Center collaborator finds gene linked to hereditary pancreatic cancer

An international research group has discovered that the mutated form of a gene called Palladin causes familial pancreatic cancer. The findings, published online Dec. 12, 2006, in the journal PLoS Medicine, may help define a target for screening and early diagnosis for this often-lethal cancer. Dr. Teri Brentnall, associate professor of medicine at the University of Washington and a Hutchinson Center affiliate investigator, led the research.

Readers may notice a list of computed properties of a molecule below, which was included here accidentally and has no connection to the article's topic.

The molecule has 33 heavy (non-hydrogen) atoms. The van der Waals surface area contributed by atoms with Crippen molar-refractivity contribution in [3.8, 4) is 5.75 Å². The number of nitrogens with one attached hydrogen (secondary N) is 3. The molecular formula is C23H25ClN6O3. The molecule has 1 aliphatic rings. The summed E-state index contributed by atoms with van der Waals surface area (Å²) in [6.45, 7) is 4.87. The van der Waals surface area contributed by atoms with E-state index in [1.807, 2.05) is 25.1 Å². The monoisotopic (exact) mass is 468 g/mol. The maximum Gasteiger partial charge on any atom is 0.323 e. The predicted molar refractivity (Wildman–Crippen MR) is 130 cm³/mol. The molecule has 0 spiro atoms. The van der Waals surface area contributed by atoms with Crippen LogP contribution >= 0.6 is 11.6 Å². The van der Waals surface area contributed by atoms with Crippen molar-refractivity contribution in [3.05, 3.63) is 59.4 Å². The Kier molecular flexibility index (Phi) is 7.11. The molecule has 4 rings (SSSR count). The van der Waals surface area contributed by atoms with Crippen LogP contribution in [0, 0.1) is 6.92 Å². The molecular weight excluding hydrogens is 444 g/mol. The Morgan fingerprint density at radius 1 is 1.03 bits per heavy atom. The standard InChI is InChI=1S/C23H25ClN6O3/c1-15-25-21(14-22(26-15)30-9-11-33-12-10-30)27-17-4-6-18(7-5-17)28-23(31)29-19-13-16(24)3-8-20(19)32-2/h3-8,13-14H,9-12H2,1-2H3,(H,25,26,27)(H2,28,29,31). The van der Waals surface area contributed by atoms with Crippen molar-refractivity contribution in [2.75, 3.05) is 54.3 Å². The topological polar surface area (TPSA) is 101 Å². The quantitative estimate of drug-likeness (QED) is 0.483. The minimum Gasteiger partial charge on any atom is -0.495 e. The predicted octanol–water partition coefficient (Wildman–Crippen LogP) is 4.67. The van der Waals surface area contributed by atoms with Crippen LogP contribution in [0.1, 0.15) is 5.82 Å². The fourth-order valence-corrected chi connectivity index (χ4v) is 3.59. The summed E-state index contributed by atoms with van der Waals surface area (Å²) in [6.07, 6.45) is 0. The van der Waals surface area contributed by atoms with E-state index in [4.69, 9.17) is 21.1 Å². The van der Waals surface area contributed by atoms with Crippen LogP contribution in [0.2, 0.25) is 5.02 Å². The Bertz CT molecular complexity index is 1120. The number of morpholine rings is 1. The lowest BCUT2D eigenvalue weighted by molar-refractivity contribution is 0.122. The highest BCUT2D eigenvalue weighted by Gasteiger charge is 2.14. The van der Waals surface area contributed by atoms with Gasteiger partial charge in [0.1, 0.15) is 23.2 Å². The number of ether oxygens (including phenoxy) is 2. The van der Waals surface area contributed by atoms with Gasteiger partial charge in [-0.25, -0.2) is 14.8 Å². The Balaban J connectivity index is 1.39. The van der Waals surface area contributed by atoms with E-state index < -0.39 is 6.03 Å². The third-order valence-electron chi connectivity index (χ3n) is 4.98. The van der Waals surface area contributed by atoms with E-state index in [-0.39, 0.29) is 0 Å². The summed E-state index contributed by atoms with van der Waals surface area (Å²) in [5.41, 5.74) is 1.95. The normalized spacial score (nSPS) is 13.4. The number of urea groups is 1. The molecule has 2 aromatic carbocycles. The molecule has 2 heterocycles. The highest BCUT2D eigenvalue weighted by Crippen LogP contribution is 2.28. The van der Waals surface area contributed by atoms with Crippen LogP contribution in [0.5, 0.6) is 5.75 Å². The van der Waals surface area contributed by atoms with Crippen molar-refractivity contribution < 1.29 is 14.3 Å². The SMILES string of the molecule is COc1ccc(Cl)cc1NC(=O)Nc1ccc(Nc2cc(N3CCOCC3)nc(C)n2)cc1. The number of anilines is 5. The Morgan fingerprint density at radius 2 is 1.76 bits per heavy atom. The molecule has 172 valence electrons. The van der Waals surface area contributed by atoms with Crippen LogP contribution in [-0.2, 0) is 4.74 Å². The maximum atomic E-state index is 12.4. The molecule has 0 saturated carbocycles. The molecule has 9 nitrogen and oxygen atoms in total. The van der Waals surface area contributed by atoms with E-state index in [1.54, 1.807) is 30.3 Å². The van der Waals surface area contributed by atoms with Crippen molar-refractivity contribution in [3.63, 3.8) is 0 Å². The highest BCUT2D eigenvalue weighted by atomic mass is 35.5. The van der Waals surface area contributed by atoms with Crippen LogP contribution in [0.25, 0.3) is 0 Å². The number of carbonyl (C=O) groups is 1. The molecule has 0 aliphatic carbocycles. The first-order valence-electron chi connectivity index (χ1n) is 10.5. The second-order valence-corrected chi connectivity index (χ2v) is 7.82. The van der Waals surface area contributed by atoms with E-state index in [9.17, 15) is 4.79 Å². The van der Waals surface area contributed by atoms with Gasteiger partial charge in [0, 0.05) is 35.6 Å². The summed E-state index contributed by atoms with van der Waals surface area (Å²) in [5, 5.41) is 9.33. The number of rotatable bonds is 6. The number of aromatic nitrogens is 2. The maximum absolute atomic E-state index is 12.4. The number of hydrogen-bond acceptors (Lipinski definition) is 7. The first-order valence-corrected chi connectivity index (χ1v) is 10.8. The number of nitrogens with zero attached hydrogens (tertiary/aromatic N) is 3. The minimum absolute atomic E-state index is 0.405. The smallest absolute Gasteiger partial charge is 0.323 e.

The researchers found the Palladin gene behaves abnormally in both hereditary and non-hereditary forms of pancreatic cancer. They believe the mutated gene causes cancer by triggering cytoskeleton malfunction, which allows the cancer cells to move more quickly than normal cells, essentially invading the surrounding healthy tissue.

To pinpoint the gene, Brentnall and colleagues developed a surveillance program for the early detection of pancreatic pre-cancer in susceptible families. The researchers spent a decade monitoring an affected family to identify the source of the fatal inheritance that killed half of its members.

Brentnall collaborates with Center investigators Drs. Sunil Hingorani, Meg Mandelson and John Potter on other pancreatic-cancer research.

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